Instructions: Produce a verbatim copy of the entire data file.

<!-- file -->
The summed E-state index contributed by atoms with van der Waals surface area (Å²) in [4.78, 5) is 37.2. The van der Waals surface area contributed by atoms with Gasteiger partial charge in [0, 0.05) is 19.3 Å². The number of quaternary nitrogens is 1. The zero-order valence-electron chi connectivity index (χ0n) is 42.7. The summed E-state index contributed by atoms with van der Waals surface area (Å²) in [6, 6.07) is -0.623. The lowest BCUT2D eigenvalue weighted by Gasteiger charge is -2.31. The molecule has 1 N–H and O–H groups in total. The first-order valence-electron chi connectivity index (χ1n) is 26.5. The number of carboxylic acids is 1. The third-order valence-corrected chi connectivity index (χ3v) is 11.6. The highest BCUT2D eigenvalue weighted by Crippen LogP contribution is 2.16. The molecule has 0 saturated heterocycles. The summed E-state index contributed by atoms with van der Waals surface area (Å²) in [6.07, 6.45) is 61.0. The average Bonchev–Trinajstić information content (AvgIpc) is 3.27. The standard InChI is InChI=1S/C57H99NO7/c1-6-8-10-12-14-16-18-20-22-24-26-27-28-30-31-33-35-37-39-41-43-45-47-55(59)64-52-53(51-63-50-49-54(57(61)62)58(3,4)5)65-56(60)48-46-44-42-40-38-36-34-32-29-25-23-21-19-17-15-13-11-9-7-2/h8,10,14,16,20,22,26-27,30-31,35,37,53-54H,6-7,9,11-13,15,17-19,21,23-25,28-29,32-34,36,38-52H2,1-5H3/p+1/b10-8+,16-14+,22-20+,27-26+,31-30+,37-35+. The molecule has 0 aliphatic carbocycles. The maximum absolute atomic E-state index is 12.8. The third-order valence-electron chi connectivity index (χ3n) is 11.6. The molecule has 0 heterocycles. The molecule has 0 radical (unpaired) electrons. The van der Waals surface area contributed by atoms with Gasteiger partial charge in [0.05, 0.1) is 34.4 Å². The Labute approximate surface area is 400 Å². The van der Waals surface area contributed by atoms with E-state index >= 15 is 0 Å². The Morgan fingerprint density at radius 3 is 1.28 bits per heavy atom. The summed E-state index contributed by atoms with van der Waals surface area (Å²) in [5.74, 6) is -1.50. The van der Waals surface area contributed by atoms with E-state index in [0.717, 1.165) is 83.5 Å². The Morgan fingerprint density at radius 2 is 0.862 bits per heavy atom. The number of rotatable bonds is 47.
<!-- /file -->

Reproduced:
The summed E-state index contributed by atoms with van der Waals surface area (Å²) in [4.78, 5) is 37.2. The van der Waals surface area contributed by atoms with Gasteiger partial charge in [0, 0.05) is 19.3 Å². The number of quaternary nitrogens is 1. The zero-order valence-electron chi connectivity index (χ0n) is 42.7. The summed E-state index contributed by atoms with van der Waals surface area (Å²) in [6, 6.07) is -0.623. The lowest BCUT2D eigenvalue weighted by Gasteiger charge is -2.31. The molecule has 1 N–H and O–H groups in total. The first-order valence-electron chi connectivity index (χ1n) is 26.5. The number of carboxylic acids is 1. The third-order valence-corrected chi connectivity index (χ3v) is 11.6. The highest BCUT2D eigenvalue weighted by Crippen LogP contribution is 2.16. The molecule has 0 saturated heterocycles. The summed E-state index contributed by atoms with van der Waals surface area (Å²) in [6.07, 6.45) is 61.0. The average Bonchev–Trinajstić information content (AvgIpc) is 3.27. The standard InChI is InChI=1S/C57H99NO7/c1-6-8-10-12-14-16-18-20-22-24-26-27-28-30-31-33-35-37-39-41-43-45-47-55(59)64-52-53(51-63-50-49-54(57(61)62)58(3,4)5)65-56(60)48-46-44-42-40-38-36-34-32-29-25-23-21-19-17-15-13-11-9-7-2/h8,10,14,16,20,22,26-27,30-31,35,37,53-54H,6-7,9,11-13,15,17-19,21,23-25,28-29,32-34,36,38-52H2,1-5H3/p+1/b10-8+,16-14+,22-20+,27-26+,31-30+,37-35+. The molecule has 0 aliphatic carbocycles. The maximum absolute atomic E-state index is 12.8. The third-order valence-electron chi connectivity index (χ3n) is 11.6. The molecule has 0 heterocycles. The molecule has 0 radical (unpaired) electrons. The van der Waals surface area contributed by atoms with Gasteiger partial charge in [0.05, 0.1) is 34.4 Å². The Labute approximate surface area is 400 Å². The van der Waals surface area contributed by atoms with E-state index >= 15 is 0 Å². The Morgan fingerprint density at radius 3 is 1.28 bits per heavy atom. The summed E-state index contributed by atoms with van der Waals surface area (Å²) in [5.74, 6) is -1.50. The van der Waals surface area contributed by atoms with E-state index in [0.717, 1.165) is 83.5 Å². The Morgan fingerprint density at radius 2 is 0.862 bits per heavy atom. The number of rotatable bonds is 47.